If you laid all the weed sold in Arizona dispensaries last year end to end, you could make a line of joints from Tucson to Rocky Point. I'm not sure why you would do it, but you could, because it was roughly 170 miles of fatties.
That estimate comes from deep in the recesses of my head via the Arizona Department of Health Services end-of-year medical marijuana report, which came out last week. The state reports about 96,000 ounces sold in the state's 71 dispensaries, or about 3 tons. That's 3 tons of real cannabis, not 3 tons of the schwag the Border Patrol is finding in pick-ups in the desert. About 43,000 people bought that weed, some buying just once and one hittin' it like a champ at 314 buys in 2013. If you are that person and can prove it, email me at JMSmithAriz@gmail.com.
I want to shake your hand.
The patient picture hasn't changed dramatically since last year. At the end of January 2013, we had roughly 36,000 patients; at the end of December, there were 43,000. This is a little troublesome - to me and dispensary operators. I think most people expected more patients by now, but I don't think we should lose faith. Lest we forget, there were exactly zero dispensaries near most potential patients at this time last year. As more dispensaries open, I think more people will get cards for the convenience. I can drop in unannounced in a dozen stores across the city and buy weed. Can you?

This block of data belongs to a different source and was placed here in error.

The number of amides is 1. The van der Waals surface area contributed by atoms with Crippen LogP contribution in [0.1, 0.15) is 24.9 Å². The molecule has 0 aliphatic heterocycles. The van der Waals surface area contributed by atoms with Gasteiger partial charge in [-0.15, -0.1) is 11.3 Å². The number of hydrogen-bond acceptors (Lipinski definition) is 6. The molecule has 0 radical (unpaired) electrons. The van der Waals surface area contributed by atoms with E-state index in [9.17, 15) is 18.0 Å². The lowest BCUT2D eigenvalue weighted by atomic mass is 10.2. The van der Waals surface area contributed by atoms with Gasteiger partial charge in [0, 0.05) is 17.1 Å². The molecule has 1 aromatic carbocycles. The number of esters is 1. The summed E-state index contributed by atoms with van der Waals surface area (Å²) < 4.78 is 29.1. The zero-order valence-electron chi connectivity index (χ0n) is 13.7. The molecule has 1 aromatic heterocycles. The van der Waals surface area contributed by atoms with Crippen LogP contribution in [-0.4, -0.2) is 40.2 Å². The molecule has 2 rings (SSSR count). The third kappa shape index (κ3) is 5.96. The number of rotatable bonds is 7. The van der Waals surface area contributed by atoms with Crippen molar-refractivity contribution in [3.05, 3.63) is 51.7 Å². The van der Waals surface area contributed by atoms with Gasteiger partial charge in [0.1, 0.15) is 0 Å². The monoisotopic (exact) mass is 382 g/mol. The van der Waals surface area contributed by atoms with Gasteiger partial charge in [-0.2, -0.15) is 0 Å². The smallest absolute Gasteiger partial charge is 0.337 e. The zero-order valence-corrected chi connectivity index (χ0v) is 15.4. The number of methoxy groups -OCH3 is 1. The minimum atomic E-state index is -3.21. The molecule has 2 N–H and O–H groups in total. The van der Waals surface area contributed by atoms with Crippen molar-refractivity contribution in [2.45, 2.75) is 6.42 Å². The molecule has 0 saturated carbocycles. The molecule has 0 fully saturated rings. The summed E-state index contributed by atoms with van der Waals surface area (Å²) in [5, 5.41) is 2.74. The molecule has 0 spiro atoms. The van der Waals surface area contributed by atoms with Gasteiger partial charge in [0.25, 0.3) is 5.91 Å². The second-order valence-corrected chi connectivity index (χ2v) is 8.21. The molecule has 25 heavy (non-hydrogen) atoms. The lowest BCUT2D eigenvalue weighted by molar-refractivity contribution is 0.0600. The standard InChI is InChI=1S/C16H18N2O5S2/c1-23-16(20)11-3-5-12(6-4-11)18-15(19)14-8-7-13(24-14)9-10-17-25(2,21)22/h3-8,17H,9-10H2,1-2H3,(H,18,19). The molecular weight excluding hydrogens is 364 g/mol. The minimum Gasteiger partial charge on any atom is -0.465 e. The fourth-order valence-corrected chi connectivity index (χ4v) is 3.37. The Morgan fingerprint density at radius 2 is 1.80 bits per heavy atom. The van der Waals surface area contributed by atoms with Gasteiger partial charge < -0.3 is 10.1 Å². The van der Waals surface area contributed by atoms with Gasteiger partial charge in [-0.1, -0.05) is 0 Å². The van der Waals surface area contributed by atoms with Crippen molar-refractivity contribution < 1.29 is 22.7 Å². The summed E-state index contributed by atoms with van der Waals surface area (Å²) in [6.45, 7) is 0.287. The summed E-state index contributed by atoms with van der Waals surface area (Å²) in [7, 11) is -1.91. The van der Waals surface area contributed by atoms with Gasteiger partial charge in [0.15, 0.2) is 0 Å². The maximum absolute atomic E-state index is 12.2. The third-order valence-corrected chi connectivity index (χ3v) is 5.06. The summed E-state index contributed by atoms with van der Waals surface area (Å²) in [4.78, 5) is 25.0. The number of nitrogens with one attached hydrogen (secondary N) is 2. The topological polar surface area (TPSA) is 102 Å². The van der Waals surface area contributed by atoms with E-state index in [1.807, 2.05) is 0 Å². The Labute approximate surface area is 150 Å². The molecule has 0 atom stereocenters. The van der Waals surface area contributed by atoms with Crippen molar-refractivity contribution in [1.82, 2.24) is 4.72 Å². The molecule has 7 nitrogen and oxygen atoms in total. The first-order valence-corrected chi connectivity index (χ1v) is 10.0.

The state estimates total sales at about $33 million, but I think that's low. They used a price of $350 per ounce to calculate that. Yes, you can get ounces in dispensaries for $350, but few people ever do. The vast majority of sales are for smaller amounts at higher prices, so if the average were $50 per eighth, the price per ounce goes up to $400. Then the sales estimate rises to something in the neighborhood of $38 million. And a lot of sales were at $18 per gram ($500ish per ounce), so the number could be even higher. This number will soar this year, as we now have many, many dispensaries.
My favorite part of this year-end picture is the number of transactions. It sounds like a lot—422,000 sales—but that number will go much, much higher. There were fewer transactions during the first five months of 2013 combined than in November alone, simply because there weren't many dispensaries. As more shops opened, transaction totals soared. The last three months of the year saw roughly 70,000 transactions each. Extrapolate that, and you get 840,000 transactions for 2014. Add to that the 30ish dispensaries that aren't open yet, and BAM!
*raises pinky to mouth, stares into camera*
One MILLION transactions.
That's a lot of healing and love and money changing hands. Wouldn't it be nice if the state decided to tap all cannabis transactions? Um, hello Gov. Jan, you're missing out on millions of transactions taking place in pot dealers' living rooms, because you force otherwise upstanding, law-abiding citizens to hide and skulk around peeling off 20s from stacks of untaxed cash.
So anyway, the numbers are in and they're up and that's good. DHS Director Will Humble told one newspaper this past week that he's sure recreational users are in the system and that he considers it a "hybrid" medical-recreational system. Interesting. So the system we have is already quasi-recreational.
I don't see any corpses on the sidewalks, do you?